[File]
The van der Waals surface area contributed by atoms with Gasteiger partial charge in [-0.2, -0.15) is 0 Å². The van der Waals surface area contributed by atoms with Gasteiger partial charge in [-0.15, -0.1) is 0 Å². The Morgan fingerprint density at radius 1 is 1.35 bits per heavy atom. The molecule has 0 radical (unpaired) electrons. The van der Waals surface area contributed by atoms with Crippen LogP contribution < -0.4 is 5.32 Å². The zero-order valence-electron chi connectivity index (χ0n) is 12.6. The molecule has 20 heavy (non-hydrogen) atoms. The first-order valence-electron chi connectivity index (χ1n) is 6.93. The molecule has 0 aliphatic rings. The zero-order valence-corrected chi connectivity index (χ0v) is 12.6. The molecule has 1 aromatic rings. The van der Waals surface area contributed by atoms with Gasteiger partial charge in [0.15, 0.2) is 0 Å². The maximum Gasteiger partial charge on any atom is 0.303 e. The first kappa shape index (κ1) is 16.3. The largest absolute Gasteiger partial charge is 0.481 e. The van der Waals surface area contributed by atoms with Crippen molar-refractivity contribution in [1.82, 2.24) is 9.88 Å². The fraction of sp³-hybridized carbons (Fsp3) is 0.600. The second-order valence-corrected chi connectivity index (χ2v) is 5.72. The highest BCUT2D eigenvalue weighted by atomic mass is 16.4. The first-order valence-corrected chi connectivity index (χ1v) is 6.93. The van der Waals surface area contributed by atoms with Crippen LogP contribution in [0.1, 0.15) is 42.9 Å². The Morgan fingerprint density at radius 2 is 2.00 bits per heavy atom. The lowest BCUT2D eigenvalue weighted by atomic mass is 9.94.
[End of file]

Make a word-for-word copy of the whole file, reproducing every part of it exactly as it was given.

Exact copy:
The van der Waals surface area contributed by atoms with Gasteiger partial charge in [-0.2, -0.15) is 0 Å². The van der Waals surface area contributed by atoms with Gasteiger partial charge in [-0.15, -0.1) is 0 Å². The Morgan fingerprint density at radius 1 is 1.35 bits per heavy atom. The molecule has 0 radical (unpaired) electrons. The van der Waals surface area contributed by atoms with Crippen LogP contribution < -0.4 is 5.32 Å². The zero-order valence-electron chi connectivity index (χ0n) is 12.6. The molecule has 20 heavy (non-hydrogen) atoms. The first-order valence-electron chi connectivity index (χ1n) is 6.93. The molecule has 0 aliphatic rings. The zero-order valence-corrected chi connectivity index (χ0v) is 12.6. The molecule has 1 aromatic rings. The van der Waals surface area contributed by atoms with Gasteiger partial charge in [0.15, 0.2) is 0 Å². The maximum Gasteiger partial charge on any atom is 0.303 e. The first kappa shape index (κ1) is 16.3. The largest absolute Gasteiger partial charge is 0.481 e. The van der Waals surface area contributed by atoms with Crippen molar-refractivity contribution in [1.82, 2.24) is 9.88 Å². The fraction of sp³-hybridized carbons (Fsp3) is 0.600. The second-order valence-corrected chi connectivity index (χ2v) is 5.72. The highest BCUT2D eigenvalue weighted by atomic mass is 16.4. The first-order valence-corrected chi connectivity index (χ1v) is 6.93. The van der Waals surface area contributed by atoms with Crippen LogP contribution in [0.1, 0.15) is 42.9 Å². The Morgan fingerprint density at radius 2 is 2.00 bits per heavy atom. The lowest BCUT2D eigenvalue weighted by atomic mass is 9.94.